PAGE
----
We find ourselves, somehow, at the end of summer. The really hot bit; the stretch where it feels like it’s just one long heat wave from here until fall. What’s worse, no one knows how we got here, because time lost all meaning ca. March, when the whiplash-inducing news cycle really picked up. If you have spent the past few months wondering how in the hell you were supposed to focus long enough to complete a single task, given…everything; if you now find that it takes about five minutes outside for you to sweat out a whole day’s worth of energy, well, perhaps this reminder will come as a relief: sometimes it’s okay to do less. In fact, sometimes all that’s needed is the absolute least.
For evidence, we look to the very bottom of the ocean, where some very inspirational organisms — microbial cells, to be exact — lead an unbothered existence, nestled comfortably in the sediments under the seafloor. According to a new study, published in ScienceAdvances, these cells use an astonishingly small amount of energy; an output so small, it calls “into question the power limit to life.”
That these intensely inactive cells exist is not news. Per Vice, scientists discovered this life form dwelling deep (kilometers-deep, in some instances) beneath the ocean’s floor decades ago, while drilling core samples. But now, researchers have analyzed that data to determine how much energy these cells need, based on the amount of sea-borne carbon they digest. The microbes live in “a very energy-limiting environment,” James Bradley, the study’s lead author and an environmental scientist at Queen Mary University of London, told Vice. “It’s a system cut off from light, and it relies on the input of this sinking organic material onto the seafloor, and then its eventual burial and deposition.”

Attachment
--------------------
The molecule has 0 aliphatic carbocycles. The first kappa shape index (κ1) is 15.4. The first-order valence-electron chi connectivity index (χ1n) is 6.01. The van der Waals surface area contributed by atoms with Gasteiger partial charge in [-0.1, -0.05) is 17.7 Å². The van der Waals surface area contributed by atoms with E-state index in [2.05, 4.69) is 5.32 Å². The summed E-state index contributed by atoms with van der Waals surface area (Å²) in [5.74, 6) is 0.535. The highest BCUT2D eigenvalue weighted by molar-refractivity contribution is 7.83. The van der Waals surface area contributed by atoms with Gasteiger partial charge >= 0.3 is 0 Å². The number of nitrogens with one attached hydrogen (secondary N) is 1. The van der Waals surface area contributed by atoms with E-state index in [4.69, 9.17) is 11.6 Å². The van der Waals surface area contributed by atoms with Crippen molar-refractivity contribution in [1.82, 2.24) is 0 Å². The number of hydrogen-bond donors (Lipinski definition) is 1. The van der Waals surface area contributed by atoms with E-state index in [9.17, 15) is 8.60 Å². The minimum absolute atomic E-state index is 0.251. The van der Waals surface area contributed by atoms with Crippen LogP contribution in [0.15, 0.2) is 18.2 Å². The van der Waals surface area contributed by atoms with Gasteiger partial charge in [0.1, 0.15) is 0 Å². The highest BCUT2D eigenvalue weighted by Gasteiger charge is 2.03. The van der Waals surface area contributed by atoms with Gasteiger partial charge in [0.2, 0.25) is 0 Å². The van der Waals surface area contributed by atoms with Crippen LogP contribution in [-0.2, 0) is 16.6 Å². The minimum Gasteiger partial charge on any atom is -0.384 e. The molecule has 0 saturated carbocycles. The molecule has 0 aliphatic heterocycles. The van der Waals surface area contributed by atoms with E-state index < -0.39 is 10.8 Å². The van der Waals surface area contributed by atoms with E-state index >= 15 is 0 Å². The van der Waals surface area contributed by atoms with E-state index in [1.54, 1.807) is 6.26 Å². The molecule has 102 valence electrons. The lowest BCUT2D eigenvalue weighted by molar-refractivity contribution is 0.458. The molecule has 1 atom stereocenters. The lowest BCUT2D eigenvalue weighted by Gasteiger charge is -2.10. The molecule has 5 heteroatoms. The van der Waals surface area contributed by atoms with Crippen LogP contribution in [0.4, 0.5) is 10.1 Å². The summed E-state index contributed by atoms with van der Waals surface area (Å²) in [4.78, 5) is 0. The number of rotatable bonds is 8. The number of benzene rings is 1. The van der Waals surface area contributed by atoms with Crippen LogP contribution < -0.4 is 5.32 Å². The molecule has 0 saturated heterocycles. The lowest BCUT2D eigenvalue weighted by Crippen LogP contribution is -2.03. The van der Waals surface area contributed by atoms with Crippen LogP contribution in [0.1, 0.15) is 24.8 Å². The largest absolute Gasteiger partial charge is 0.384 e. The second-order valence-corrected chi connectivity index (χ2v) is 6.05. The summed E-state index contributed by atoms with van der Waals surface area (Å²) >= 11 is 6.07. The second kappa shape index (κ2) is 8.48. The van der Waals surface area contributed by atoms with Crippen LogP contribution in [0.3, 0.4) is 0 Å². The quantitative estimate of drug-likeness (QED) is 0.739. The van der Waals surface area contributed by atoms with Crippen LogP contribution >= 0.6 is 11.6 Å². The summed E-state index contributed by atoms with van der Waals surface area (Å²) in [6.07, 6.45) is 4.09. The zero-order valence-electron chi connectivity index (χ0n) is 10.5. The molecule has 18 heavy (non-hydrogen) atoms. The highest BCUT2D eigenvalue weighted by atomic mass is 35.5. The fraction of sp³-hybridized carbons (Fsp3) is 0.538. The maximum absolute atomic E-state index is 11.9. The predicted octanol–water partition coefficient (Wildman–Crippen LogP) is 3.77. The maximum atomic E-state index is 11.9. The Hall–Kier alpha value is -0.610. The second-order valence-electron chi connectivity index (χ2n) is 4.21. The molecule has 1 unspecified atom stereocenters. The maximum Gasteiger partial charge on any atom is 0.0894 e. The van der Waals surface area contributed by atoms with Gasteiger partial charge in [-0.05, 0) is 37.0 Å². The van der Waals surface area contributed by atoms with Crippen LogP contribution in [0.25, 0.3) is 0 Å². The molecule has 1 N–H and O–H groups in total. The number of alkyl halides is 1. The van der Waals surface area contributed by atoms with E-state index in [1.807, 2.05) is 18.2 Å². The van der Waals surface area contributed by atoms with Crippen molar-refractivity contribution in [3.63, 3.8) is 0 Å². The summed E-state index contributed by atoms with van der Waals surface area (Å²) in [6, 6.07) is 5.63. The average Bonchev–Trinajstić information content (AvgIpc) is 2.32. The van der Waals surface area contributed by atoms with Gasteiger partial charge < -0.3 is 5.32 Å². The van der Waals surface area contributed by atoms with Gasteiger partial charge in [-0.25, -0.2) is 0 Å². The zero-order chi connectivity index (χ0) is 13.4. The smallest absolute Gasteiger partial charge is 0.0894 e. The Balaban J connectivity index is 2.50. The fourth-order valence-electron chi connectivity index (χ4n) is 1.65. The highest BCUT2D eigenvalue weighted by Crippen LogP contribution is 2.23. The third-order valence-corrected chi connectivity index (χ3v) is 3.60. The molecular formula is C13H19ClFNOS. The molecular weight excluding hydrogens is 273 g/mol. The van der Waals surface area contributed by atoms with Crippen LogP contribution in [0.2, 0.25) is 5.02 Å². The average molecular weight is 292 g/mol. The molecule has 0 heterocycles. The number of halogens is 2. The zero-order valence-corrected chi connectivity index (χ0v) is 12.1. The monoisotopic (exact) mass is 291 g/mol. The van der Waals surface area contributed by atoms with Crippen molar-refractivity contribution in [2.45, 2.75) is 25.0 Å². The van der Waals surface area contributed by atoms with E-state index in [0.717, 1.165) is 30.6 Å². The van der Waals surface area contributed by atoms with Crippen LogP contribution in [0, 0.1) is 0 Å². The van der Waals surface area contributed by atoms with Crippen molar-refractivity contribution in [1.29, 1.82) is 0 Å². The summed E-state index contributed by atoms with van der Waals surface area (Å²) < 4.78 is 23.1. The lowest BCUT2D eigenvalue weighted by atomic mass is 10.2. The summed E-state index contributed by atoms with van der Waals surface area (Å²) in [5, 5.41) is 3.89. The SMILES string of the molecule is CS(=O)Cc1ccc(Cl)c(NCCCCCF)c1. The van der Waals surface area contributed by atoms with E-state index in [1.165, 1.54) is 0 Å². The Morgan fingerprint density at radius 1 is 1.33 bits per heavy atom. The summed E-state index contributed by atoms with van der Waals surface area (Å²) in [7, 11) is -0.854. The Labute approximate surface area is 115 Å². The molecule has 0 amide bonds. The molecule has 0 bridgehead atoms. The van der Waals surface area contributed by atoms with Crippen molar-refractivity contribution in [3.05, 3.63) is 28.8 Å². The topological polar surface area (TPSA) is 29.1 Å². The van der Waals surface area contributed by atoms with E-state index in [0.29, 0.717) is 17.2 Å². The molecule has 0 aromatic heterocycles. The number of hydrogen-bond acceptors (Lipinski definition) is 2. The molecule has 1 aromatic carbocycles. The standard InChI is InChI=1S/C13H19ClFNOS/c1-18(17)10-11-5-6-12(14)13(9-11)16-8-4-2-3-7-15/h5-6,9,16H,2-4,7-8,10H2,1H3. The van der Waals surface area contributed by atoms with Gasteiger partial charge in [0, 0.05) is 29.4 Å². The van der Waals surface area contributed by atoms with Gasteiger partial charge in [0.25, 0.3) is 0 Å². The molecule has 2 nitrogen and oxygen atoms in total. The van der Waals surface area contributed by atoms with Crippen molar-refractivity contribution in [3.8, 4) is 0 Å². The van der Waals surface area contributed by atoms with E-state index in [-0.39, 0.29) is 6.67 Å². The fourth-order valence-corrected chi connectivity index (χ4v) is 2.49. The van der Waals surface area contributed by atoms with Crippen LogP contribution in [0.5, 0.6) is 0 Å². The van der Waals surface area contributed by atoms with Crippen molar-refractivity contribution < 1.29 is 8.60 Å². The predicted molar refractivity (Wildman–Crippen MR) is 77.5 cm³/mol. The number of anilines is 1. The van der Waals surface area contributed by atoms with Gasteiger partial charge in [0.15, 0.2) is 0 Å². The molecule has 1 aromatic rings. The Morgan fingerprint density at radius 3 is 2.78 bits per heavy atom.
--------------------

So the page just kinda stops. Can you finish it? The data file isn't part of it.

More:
Yet even under these constraints, this habitat hosts “a vast amount of microbial life,” Bradley said. “The number of cells that are contained in global subseafloor sediments is equivalent to the number of cells in all of Earth’s soils, or all of Earth’s global ocean.” So how are they managing to thrive down there? By using an inconceivably small amount of energy — by the researchers’ calculations, about 50 quintillion (read: 50,000,000,000,000,000,000) times less energy than humans use.
“It looks like the majority of these organisms are living at energy regimes that are below what we thought was even capable of maintenance — just staying alive,” Bradley says. Good for them, but also good for you. I bet you’re feeling very powerful by comparison.